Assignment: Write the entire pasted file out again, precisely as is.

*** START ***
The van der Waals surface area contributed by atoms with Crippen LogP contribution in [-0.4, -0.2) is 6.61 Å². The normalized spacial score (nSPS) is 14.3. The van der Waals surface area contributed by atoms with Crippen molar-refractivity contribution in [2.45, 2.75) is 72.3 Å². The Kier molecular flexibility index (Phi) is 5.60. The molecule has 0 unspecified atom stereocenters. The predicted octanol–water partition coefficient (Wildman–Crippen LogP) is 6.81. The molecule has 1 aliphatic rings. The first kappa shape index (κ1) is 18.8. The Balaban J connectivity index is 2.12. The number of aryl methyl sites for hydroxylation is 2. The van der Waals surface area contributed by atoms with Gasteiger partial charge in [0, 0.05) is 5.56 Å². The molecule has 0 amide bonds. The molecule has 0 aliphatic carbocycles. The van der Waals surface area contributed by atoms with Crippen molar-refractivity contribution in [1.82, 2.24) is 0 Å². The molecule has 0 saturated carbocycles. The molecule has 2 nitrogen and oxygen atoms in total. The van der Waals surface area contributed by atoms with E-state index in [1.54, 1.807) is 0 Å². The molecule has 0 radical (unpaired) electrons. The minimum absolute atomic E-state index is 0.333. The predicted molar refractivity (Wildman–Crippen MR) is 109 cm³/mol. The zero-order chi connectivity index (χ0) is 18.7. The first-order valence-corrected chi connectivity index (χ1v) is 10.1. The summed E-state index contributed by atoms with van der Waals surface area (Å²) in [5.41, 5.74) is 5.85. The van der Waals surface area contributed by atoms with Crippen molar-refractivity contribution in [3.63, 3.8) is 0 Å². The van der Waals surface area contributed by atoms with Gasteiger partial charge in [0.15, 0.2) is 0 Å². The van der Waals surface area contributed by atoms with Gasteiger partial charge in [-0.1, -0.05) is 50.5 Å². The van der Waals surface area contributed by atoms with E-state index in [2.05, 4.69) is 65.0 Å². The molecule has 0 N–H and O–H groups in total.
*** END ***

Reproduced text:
The van der Waals surface area contributed by atoms with Crippen LogP contribution in [-0.4, -0.2) is 6.61 Å². The normalized spacial score (nSPS) is 14.3. The van der Waals surface area contributed by atoms with Crippen molar-refractivity contribution in [2.45, 2.75) is 72.3 Å². The Kier molecular flexibility index (Phi) is 5.60. The molecule has 0 unspecified atom stereocenters. The predicted octanol–water partition coefficient (Wildman–Crippen LogP) is 6.81. The molecule has 1 aliphatic rings. The first kappa shape index (κ1) is 18.8. The Balaban J connectivity index is 2.12. The number of aryl methyl sites for hydroxylation is 2. The van der Waals surface area contributed by atoms with Gasteiger partial charge in [0, 0.05) is 5.56 Å². The molecule has 0 amide bonds. The molecule has 0 aliphatic carbocycles. The van der Waals surface area contributed by atoms with Crippen molar-refractivity contribution in [1.82, 2.24) is 0 Å². The molecule has 0 saturated carbocycles. The molecule has 2 nitrogen and oxygen atoms in total. The van der Waals surface area contributed by atoms with E-state index in [1.54, 1.807) is 0 Å². The molecule has 0 radical (unpaired) electrons. The minimum absolute atomic E-state index is 0.333. The predicted molar refractivity (Wildman–Crippen MR) is 109 cm³/mol. The zero-order chi connectivity index (χ0) is 18.7. The first-order valence-corrected chi connectivity index (χ1v) is 10.1. The summed E-state index contributed by atoms with van der Waals surface area (Å²) in [5.41, 5.74) is 5.85. The van der Waals surface area contributed by atoms with Crippen molar-refractivity contribution in [3.63, 3.8) is 0 Å². The van der Waals surface area contributed by atoms with Gasteiger partial charge in [0.15, 0.2) is 0 Å². The van der Waals surface area contributed by atoms with Gasteiger partial charge in [-0.1, -0.05) is 50.5 Å². The van der Waals surface area contributed by atoms with E-state index in [2.05, 4.69) is 65.0 Å². The molecule has 0 N–H and O–H groups in total.